Athens, Ga. – An upcoming symposium on the University of Georgia campus will showcase new developments in the field of bioinformatics and present talks by leading scientists about the opportunities, challenges and visions for bioinformatics and systems biology, considered by many the most rapidly growing field in science now.
The Second Annual Computational and Systems Biology Symposium will be held here on March 23 in Masters Hall of the Georgia Center for Continuing Education Conference Center and Hotel.
Featured speakers are Andrew Z. Fire, Stanford University geneticist and co-winner of the 2006 Nobel Prize for Physiology or Medicine for the discovery of RNA interference (RNAi); Donna Albertson, Cancer Research Institute, University of California San Francisco; and Eberhard Voit, professor and GRA Eminent Scholar in biomedical engineering, Georgia Institute of Technology.
Other featured speakers are Maryann Martone, neurochemistry, University of California San Diego; Jeffrey Boore, SymBio Corporation; Marvin Frazier, J. Craig Venter Institute; Suzanna Lewis, Lawrence Berkeley National Laboratory; and Ying Xu, UGA Regents-GRA Eminent Scholar and director of the UGA Institute of Bioinformatics.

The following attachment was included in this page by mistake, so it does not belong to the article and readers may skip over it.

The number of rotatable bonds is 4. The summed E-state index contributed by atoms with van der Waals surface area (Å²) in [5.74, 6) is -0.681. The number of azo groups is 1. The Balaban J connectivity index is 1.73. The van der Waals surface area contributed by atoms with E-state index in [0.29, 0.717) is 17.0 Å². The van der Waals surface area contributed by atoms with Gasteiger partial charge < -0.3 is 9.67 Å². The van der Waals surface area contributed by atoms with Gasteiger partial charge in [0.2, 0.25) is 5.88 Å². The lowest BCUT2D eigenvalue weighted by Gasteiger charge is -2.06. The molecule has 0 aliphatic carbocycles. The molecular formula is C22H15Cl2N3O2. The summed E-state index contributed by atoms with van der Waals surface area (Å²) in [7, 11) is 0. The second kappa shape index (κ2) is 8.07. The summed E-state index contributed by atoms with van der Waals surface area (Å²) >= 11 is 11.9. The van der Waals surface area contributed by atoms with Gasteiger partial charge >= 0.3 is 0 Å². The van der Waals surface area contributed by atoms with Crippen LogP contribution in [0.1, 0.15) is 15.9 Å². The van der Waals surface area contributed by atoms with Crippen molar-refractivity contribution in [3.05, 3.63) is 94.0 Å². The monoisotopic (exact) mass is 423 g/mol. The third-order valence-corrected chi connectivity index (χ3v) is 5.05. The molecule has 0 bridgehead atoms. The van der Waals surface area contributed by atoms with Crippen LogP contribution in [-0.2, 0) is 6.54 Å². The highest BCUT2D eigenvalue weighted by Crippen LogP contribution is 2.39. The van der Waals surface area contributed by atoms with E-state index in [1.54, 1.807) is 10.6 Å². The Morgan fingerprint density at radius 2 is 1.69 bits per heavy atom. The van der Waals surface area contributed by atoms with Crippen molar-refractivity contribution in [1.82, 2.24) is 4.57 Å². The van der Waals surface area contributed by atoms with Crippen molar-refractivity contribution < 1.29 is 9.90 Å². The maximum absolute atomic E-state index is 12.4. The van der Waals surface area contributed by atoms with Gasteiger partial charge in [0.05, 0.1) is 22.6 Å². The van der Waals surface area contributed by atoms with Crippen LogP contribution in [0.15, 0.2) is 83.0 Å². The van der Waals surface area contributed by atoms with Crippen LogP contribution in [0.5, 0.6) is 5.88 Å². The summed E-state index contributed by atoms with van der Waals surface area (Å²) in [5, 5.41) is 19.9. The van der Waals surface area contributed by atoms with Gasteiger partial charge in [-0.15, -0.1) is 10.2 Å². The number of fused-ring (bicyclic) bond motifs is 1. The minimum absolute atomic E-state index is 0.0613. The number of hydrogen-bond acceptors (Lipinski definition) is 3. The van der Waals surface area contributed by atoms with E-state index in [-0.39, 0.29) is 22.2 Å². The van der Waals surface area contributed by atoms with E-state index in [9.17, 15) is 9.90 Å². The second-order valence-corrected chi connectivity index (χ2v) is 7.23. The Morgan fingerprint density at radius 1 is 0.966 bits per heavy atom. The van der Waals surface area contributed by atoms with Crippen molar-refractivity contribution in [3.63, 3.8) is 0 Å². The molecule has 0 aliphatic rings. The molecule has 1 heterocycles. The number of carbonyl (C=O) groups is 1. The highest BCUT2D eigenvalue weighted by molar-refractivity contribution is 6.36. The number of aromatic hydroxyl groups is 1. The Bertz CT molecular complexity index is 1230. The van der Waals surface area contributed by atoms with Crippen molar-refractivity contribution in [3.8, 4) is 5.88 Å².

“UGA has created the Institute of Bioinformatics and graduate programs to respond to the rapid rise of computational biology,” said Robert Scott, Distinguished Research Professor of Chemistry, associate director of the institute and symposium co-chair. “With the mounting number of sequenced genomes, biological research is adapting to a new paradigm for how to learn about the operation of biological systems.
“Biologists can now collect large databases of information about genes, RNA transcripts, translated proteins and metabolites and then compare their results across several genomes to learn about metabolic pathways, regulatory networks, protein interactions, evolutionary relationships and other systems-level information,” he added. “It is the integrated collaboration among biological, physical, mathematical and computational sciences that drives this new area.”